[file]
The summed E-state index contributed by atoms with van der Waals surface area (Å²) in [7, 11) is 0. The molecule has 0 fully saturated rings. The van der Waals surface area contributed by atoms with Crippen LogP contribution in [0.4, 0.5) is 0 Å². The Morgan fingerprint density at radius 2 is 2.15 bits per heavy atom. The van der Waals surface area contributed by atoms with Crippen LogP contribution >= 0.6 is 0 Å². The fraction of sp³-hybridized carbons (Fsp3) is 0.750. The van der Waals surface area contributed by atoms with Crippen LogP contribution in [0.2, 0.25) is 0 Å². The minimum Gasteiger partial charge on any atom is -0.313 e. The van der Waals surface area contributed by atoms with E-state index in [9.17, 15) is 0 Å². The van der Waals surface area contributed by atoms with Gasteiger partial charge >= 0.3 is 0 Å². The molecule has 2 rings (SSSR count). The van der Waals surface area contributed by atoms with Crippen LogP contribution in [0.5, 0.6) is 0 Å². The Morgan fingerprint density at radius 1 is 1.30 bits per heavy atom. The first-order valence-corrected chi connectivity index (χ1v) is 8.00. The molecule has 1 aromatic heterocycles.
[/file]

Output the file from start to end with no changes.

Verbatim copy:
The summed E-state index contributed by atoms with van der Waals surface area (Å²) in [7, 11) is 0. The molecule has 0 fully saturated rings. The van der Waals surface area contributed by atoms with Crippen LogP contribution in [0.4, 0.5) is 0 Å². The Morgan fingerprint density at radius 2 is 2.15 bits per heavy atom. The van der Waals surface area contributed by atoms with Crippen LogP contribution >= 0.6 is 0 Å². The fraction of sp³-hybridized carbons (Fsp3) is 0.750. The van der Waals surface area contributed by atoms with Crippen LogP contribution in [0.2, 0.25) is 0 Å². The minimum Gasteiger partial charge on any atom is -0.313 e. The van der Waals surface area contributed by atoms with E-state index in [9.17, 15) is 0 Å². The van der Waals surface area contributed by atoms with Gasteiger partial charge >= 0.3 is 0 Å². The molecule has 2 rings (SSSR count). The van der Waals surface area contributed by atoms with Crippen LogP contribution in [0.5, 0.6) is 0 Å². The Morgan fingerprint density at radius 1 is 1.30 bits per heavy atom. The first-order valence-corrected chi connectivity index (χ1v) is 8.00. The molecule has 1 aromatic heterocycles.